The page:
Excerpts from the book "How Design Changed America" by Henry Keck
As important feature of the sugar shaker was the fact that in production its smooth contours could be
polished, prior to chrome plating, by machine. Polishing die cast parts by hand is a dirty, messy business. I have seen the masked faces of men in polishing lines covered with black polishing powder. Machine polishing not only saves money it enhances morale in plants where extensive polishing is required.
Even though the shaker appeared to be very simple in design it had subtleties that are hard to see. The chrome top looked as though it was a close fitting extension of the glass bottom but it was actually one thirty-second of an inch larger in diameter than the glass so that a user’s fingers would not slip off when lifting and pouring sugar. The salt and pepper shakers were a different matter. They were designed to match the contours of the sugar shaker. Salt is corrosive to die cast parts so the tops of these related product had to be made of stainless steel with a hidden threaded plastic insert to preserve the smooth outside appearance required.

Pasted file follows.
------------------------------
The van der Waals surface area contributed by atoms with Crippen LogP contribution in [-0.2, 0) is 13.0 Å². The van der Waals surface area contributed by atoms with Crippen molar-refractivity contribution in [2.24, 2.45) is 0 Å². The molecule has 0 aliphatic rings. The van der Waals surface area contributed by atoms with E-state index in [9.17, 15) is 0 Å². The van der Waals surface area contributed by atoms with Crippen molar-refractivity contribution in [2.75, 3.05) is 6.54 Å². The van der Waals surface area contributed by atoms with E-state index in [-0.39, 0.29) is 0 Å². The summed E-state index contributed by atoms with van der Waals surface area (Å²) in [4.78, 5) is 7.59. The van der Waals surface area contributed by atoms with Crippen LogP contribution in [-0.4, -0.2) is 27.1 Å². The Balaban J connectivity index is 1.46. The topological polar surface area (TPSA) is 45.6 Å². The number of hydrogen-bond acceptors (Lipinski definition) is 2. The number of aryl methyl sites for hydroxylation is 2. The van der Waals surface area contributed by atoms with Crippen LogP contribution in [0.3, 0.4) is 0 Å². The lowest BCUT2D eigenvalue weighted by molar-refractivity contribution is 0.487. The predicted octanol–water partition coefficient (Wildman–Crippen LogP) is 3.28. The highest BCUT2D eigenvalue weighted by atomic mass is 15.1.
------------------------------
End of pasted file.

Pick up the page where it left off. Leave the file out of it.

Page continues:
The denouement of this story is that fifty years later the sugar shaker and its related products are still selling with many millions sold. The sugar shaker alone has sold more than twenty five million. A surprising sidelight of this story is that so many of the products were stolen for home use that some restaurants went back to the old ugly design.